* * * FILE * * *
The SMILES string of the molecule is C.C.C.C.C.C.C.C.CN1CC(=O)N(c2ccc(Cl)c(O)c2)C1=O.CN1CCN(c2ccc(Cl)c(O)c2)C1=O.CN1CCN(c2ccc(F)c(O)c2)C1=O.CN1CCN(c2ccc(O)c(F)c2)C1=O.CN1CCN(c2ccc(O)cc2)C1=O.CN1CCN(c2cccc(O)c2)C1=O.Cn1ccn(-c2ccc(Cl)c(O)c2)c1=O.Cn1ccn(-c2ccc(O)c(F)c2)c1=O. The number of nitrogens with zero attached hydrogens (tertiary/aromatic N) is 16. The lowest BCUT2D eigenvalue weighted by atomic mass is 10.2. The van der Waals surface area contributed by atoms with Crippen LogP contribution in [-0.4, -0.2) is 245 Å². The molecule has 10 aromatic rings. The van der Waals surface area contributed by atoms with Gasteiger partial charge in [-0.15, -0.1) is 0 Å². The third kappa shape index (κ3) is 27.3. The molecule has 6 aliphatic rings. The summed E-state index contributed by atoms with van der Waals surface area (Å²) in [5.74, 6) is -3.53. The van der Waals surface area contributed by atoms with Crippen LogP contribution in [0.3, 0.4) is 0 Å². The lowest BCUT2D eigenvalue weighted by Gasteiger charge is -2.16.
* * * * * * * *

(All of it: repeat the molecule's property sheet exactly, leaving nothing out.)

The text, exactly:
The SMILES string of the molecule is C.C.C.C.C.C.C.C.CN1CC(=O)N(c2ccc(Cl)c(O)c2)C1=O.CN1CCN(c2ccc(Cl)c(O)c2)C1=O.CN1CCN(c2ccc(F)c(O)c2)C1=O.CN1CCN(c2ccc(O)c(F)c2)C1=O.CN1CCN(c2ccc(O)cc2)C1=O.CN1CCN(c2cccc(O)c2)C1=O.Cn1ccn(-c2ccc(Cl)c(O)c2)c1=O.Cn1ccn(-c2ccc(O)c(F)c2)c1=O. The number of nitrogens with zero attached hydrogens (tertiary/aromatic N) is 16. The lowest BCUT2D eigenvalue weighted by atomic mass is 10.2. The van der Waals surface area contributed by atoms with Crippen LogP contribution in [-0.4, -0.2) is 245 Å². The molecule has 10 aromatic rings. The van der Waals surface area contributed by atoms with Gasteiger partial charge in [-0.15, -0.1) is 0 Å². The third kappa shape index (κ3) is 27.3. The molecule has 6 aliphatic rings. The summed E-state index contributed by atoms with van der Waals surface area (Å²) in [5.74, 6) is -3.53. The van der Waals surface area contributed by atoms with Crippen LogP contribution in [0.3, 0.4) is 0 Å². The lowest BCUT2D eigenvalue weighted by Gasteiger charge is -2.16.